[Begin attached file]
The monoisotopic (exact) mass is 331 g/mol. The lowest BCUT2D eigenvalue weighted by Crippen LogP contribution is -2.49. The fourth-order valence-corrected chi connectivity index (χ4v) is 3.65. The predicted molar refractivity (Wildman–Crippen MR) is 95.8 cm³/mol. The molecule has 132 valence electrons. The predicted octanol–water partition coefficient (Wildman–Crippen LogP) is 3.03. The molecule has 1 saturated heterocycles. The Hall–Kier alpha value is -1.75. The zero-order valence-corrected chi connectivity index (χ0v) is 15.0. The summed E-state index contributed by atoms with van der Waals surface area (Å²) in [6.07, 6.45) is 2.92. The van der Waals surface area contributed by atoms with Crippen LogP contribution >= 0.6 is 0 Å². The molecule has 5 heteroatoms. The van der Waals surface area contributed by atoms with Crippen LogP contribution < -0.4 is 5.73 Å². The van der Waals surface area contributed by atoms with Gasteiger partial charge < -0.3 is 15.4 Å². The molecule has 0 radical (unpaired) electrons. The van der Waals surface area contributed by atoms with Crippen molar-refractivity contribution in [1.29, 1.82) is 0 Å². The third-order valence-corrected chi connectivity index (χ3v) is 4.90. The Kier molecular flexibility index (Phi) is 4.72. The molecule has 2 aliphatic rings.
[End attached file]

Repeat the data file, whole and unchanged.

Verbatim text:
The monoisotopic (exact) mass is 331 g/mol. The lowest BCUT2D eigenvalue weighted by Crippen LogP contribution is -2.49. The fourth-order valence-corrected chi connectivity index (χ4v) is 3.65. The predicted molar refractivity (Wildman–Crippen MR) is 95.8 cm³/mol. The molecule has 132 valence electrons. The predicted octanol–water partition coefficient (Wildman–Crippen LogP) is 3.03. The molecule has 1 saturated heterocycles. The Hall–Kier alpha value is -1.75. The zero-order valence-corrected chi connectivity index (χ0v) is 15.0. The summed E-state index contributed by atoms with van der Waals surface area (Å²) in [6.07, 6.45) is 2.92. The van der Waals surface area contributed by atoms with Crippen LogP contribution >= 0.6 is 0 Å². The molecule has 5 heteroatoms. The van der Waals surface area contributed by atoms with Crippen LogP contribution < -0.4 is 5.73 Å². The van der Waals surface area contributed by atoms with Gasteiger partial charge < -0.3 is 15.4 Å². The molecule has 0 radical (unpaired) electrons. The van der Waals surface area contributed by atoms with Crippen molar-refractivity contribution in [1.29, 1.82) is 0 Å². The third-order valence-corrected chi connectivity index (χ3v) is 4.90. The Kier molecular flexibility index (Phi) is 4.72. The molecule has 2 aliphatic rings.